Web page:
The problem is that people like you seem to believe, whether honestly or simply to go to bat for Dear Leader, that the "achievements" of the past 5 years are anywhere near sufficient. Or even existent. Can I point to Wisconsin, where the Democrats not only completely failed in every way imaginable (ooh, lesbian senator, well that makes up for it), but the political/organizational default strategy of "Umm I dunno, vote for the Democrats?" directly siphoned away energy and resources for a strategy that may have actually worked. What that strategy may have been I won't get into right now, other than to point out that the leftists and anarchists were saying that throwing all of our chips on the Democrats was an idiotic plan, and we were completely farking right.
And now look at the result. Union membership down 75% in the state. Other states are raising their minimum wages and it's going to take action at the federal level to change it in Wisconsin. Every environmental regulation is gradually being repealed. Now they're doing the ol' "Let's mail everyone a check during an election year" trick, never mind the structural debt. And it's because of you and people like you who have decided that the only kind of action that it's OK to take is volunteering to elect Democrats, because no matter how right-wing they are they're still better than the Republicans and that is literally the only thing that matters.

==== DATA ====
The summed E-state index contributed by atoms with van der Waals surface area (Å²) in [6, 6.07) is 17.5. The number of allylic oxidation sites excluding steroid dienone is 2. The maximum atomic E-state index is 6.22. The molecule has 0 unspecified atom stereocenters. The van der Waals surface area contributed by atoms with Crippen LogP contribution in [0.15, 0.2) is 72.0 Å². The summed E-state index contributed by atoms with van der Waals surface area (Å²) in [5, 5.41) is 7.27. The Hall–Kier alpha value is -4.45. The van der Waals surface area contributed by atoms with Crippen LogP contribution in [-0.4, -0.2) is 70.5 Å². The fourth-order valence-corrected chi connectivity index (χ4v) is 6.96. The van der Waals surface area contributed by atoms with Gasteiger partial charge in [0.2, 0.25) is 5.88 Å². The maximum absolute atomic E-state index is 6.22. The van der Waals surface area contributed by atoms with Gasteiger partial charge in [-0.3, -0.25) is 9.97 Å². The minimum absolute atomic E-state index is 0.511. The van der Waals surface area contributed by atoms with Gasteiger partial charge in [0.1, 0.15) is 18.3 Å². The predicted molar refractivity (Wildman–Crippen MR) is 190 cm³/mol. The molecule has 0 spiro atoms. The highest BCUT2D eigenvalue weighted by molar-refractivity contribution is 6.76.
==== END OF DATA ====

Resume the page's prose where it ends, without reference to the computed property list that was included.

Or, the copypasta.
 
2014-01-29 11:29:00 PM  

EdgeRunner: Evil does exist in the world. A non-violent movement could not have halted Hitler's armies. Negotiations cannot convince al Qaeda's leaders to lay down their arms. To say that force may sometimes be necessary is not a call to cynicism -- it is a recognition of history; the imperfections of man and the limits of reason.